They need to have deep analytical thinking; this allows them to respond promptly to sudden circumstances in their environment and develop a proper solution.
Cybersecurity managers are expected to have comprehensive knowledge about the various data protection laws implemented worldwide. For instance, GDPR applies to any organization, or online application, that processes or stores European union citizens' personal information. Therefore, understanding your organization's obligations towards such regulations is relevant for cybersecurity professionals.
Remember, data protection regulations are changing continually. New agreements appear every year in different places worldwide. The internet's borderless nature makes most organizations that own a website and accept visitors from other countries subject to different privacy laws. They must remain updated about these laws and their knowledge to help their organizations comply with the implemented regulatory requirements.
Knowledge Of The Industry
Cybersecurity professionals should remain up-to-date with the latest technological trends, cyber threats, attack vectors, and the best countermeasures to prevent and defeat cyberattacks. Industry knowledge is a mix of soft and technical skills. For instance, a manager should understand the latest management trends (soft skill) while still researching to understand and predict future cyber threats trends and the best technical solutions to counter them before they pose a risk (technical skill).
A routine job of a cybersecurity manager is to face problems. Problems can arise from different work areas, such as employees, third-parties providers, technical issues, and even conflict between employees. Furthermore, they should always invent creative ways to solve work problems, especially security challenges that involve unpredictable variables that complicate creating a kind of knowledge to solve them using predefined procedures.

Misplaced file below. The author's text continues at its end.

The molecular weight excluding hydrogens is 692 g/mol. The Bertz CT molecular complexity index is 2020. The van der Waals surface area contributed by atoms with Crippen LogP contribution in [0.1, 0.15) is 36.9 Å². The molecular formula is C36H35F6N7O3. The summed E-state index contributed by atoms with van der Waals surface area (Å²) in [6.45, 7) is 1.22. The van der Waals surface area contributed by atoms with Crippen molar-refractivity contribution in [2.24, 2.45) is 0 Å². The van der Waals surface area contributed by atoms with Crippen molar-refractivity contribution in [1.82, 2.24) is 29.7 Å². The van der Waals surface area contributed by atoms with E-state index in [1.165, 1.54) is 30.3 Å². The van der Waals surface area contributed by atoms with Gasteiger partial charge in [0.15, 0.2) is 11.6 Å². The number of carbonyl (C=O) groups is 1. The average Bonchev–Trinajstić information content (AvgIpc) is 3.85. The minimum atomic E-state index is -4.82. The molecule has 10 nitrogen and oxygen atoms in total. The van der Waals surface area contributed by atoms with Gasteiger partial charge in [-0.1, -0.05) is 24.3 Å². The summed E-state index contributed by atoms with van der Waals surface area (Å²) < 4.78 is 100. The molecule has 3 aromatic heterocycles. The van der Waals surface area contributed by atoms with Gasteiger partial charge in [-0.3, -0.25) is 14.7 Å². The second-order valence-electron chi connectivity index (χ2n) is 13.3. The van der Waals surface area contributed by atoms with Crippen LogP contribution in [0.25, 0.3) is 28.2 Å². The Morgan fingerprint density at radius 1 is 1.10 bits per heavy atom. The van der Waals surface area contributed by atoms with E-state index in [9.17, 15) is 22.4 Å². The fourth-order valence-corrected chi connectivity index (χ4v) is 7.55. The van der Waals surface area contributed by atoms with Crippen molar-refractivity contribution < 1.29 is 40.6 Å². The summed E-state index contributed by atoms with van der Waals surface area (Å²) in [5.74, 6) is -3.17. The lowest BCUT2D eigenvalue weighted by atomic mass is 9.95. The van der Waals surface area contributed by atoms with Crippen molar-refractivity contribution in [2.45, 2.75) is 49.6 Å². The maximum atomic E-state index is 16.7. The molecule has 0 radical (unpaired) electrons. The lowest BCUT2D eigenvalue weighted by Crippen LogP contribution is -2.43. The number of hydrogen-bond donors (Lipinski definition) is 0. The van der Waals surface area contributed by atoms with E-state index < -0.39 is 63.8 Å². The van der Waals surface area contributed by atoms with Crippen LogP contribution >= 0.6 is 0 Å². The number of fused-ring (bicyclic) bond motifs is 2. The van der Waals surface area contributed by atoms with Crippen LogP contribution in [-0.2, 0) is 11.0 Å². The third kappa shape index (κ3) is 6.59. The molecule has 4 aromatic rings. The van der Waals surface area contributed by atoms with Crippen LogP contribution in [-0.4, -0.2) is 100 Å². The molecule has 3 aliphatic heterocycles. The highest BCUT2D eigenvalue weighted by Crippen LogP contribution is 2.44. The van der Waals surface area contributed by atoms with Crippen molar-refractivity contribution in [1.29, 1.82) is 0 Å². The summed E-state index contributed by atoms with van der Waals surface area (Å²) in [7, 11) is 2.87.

Innovation And Working Within Limited Budget
This is an essential skill that cybersecurity managers should develop. When businesses face challenging economic times, they set restrictions on the IT security budget, including hiring new cybersecurity employees. A successful cybersecurity manager should have the ability to survive within a limited budget by directing the fund to the most needed places and using innovation to select the best tools and service providers to achieve maximum security within the budget constraints.
Good And Concise Communication
Cybersecurity leaders should have the ability to communicate their business objectives, strategies, and work plans to other employees. Employees should be comfortable discussing work plans with their leader; they should have the freedom to discuss anything and give their opinions openly. A cybersecurity manager will encourage his team members to put cyber defense plans and strategies; this makes team members more involved, increases their loyalty, and feels more responsible for preventing cyber threats from hitting their organization.
Cybersecurity has become an integral component of every organization working in today's digital age. Unfortunately, many people still think that technical skills and expertise are enough for cybersecurity professionals to take managerial roles. However, this is inaccurate. For instance, cybersecurity professionals should have solid soft skills and personality traits to help them succeed in this complex profession. Working under pressure, being a good communicator, and having integrity and ethical behaviors are essential characteristics for cybersecurity professionals that help them solve complex problems and protect their organization's sensitive data from the growing number of cyber threats.